Pen Testers Need to Hack AI, but Also Question Its Existence

Learning how to break the latest AI models is important, but security researchers should also question whether there are enough guardrails to prevent the technology's misuse.

4 Min Read
Robot looking at the user.
Source: Atchariya wattanakul via Alamy Stock Photo

Samsung has banned some uses of ChatGPT, Ford Motor and Volkswagen shuttered their self-driving car firm, and a letter calling for a pause in training more powerful AI systems has garnered more than 25,000 signatures.

Overreactions? No, says Davi Ottenheimer, the vice president of trust and digital ethics at Inrupt, a startup creating digital identity and security solutions. A pause is needed to develop better approaches to testing, not just of the security, but the safety of machine-learning and artificial-intelligence models. These include ChatGPT, self-driving vehicles, and autonomous drones.

A steady stream of security researchers and technologists have already found ways to circumvent protections placed on AI systems, but society needs to have broader discussions about how to test and improve safety, say Ottenheimer, who will give a presentation on the topic at the RSA Conference in San Francisco next week.

"Especially from the context of a pentest, I'm supposed to go in and basically assess [an AI system] for safety, but what's missing is that we're not making a decision about whether it is safe, whether the application is acceptable," he says. A server's security, for example, does not speak to whether the system is safe "if you are running the server in a way that's unacceptable ... and we need to get to that level with AI."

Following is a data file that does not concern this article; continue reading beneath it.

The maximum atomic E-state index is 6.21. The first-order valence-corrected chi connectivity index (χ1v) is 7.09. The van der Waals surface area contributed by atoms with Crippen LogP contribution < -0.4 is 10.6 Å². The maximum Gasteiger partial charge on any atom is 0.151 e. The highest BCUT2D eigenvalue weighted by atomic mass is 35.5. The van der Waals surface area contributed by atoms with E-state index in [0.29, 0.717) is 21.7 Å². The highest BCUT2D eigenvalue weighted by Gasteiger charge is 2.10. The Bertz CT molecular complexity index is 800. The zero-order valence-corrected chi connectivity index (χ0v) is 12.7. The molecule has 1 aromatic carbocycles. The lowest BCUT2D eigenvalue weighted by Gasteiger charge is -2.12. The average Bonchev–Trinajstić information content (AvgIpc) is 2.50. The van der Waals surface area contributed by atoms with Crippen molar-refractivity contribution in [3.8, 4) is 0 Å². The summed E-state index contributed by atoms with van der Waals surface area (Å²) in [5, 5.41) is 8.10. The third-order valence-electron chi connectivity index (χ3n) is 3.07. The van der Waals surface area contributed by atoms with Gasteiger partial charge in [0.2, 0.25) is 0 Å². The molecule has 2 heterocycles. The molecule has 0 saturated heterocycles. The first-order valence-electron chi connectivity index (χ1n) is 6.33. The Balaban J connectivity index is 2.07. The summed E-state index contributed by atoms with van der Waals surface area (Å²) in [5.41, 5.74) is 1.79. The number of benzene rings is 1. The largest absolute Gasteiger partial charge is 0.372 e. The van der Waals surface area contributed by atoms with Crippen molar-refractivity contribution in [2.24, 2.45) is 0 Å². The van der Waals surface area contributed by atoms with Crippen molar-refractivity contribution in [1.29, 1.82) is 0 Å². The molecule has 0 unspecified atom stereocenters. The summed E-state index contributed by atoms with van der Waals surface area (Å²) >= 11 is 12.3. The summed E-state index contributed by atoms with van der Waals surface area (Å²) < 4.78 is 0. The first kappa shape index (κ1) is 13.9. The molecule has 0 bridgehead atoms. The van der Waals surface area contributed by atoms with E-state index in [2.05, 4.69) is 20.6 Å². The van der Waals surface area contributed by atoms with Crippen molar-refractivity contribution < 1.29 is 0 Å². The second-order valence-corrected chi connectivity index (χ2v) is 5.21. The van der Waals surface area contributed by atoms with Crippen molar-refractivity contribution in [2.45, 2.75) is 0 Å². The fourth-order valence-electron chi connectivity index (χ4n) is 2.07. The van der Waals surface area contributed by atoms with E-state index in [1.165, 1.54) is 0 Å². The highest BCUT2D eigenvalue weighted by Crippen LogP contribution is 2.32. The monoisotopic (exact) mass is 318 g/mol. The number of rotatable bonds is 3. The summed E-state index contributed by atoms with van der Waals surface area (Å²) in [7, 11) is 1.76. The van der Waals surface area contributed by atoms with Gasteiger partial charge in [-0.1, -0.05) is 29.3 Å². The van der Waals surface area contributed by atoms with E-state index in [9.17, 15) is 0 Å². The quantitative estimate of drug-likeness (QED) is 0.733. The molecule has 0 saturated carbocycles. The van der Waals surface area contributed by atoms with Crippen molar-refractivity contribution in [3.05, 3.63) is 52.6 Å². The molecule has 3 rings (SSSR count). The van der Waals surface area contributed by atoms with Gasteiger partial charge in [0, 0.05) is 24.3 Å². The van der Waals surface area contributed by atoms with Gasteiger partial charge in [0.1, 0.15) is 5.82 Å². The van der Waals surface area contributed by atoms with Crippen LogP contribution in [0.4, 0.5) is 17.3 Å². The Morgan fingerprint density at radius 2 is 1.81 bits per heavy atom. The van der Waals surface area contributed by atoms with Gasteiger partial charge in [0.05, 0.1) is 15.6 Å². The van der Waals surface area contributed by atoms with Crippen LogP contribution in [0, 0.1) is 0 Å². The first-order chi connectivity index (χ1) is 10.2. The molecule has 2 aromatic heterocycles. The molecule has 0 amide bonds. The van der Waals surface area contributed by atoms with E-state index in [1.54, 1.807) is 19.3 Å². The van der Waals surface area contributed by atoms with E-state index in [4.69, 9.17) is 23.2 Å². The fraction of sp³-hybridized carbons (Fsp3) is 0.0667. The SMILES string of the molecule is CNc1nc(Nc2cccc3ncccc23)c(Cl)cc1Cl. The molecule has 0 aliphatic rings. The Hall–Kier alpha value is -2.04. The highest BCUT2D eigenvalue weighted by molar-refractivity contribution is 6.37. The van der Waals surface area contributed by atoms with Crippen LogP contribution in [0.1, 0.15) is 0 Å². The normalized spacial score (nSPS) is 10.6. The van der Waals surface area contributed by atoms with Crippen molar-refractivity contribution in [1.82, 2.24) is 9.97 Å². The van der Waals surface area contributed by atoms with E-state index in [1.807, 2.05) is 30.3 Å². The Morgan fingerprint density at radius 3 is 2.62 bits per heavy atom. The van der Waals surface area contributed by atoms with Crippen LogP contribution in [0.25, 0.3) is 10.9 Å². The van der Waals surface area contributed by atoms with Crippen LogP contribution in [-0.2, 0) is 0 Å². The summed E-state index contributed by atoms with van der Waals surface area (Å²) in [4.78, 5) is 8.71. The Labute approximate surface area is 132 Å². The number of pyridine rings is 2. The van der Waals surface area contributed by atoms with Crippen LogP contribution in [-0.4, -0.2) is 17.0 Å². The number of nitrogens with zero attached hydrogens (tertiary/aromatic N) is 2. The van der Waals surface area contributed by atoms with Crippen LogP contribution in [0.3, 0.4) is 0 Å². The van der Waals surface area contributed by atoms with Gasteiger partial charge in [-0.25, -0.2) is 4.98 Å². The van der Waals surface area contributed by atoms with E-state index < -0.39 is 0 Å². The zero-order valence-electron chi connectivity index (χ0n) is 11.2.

With the introduction of ChatGPT in November, interest in artificial intelligence and machine learning — already surging due to applications in the data science field — took off. The eerie capabilities of the large language model (LLM) to seemingly understand human language and to synthesize coherent responses has led to a surge in proposed applications based on the technology and other forms of AI. ChatGPT has already been used to triage security incidents,  and a more advanced LLM forms the core of Microsoft's Security Copilot.

Yet the generative pre-trained transformer (GPT) is just one form of AI model, and all of them can have significant problems with bias, false positives, and other issues.

Exploiting Robots Is Easy

These shortcomings, and a general lack of explainability in AI models, means that any model can be attacked in ways that the creators may not have imagined, Inrupt's Ottenheimer will say in his RSA Conference presentation, Pentesting AI: How to Hunt a Robot. If AI models are quickly adopted without adequate study, they may make their way into critical application, where they could be attacked or fail spectacularly, he says.

"It's actually super easy to make them fail," Ottenheimer says. "Most people are looking at it as, 'Can I fool it in this one area?' but that's not the discussion you should be having, because — oh my god — you're using this technology in a totally inappropriate way."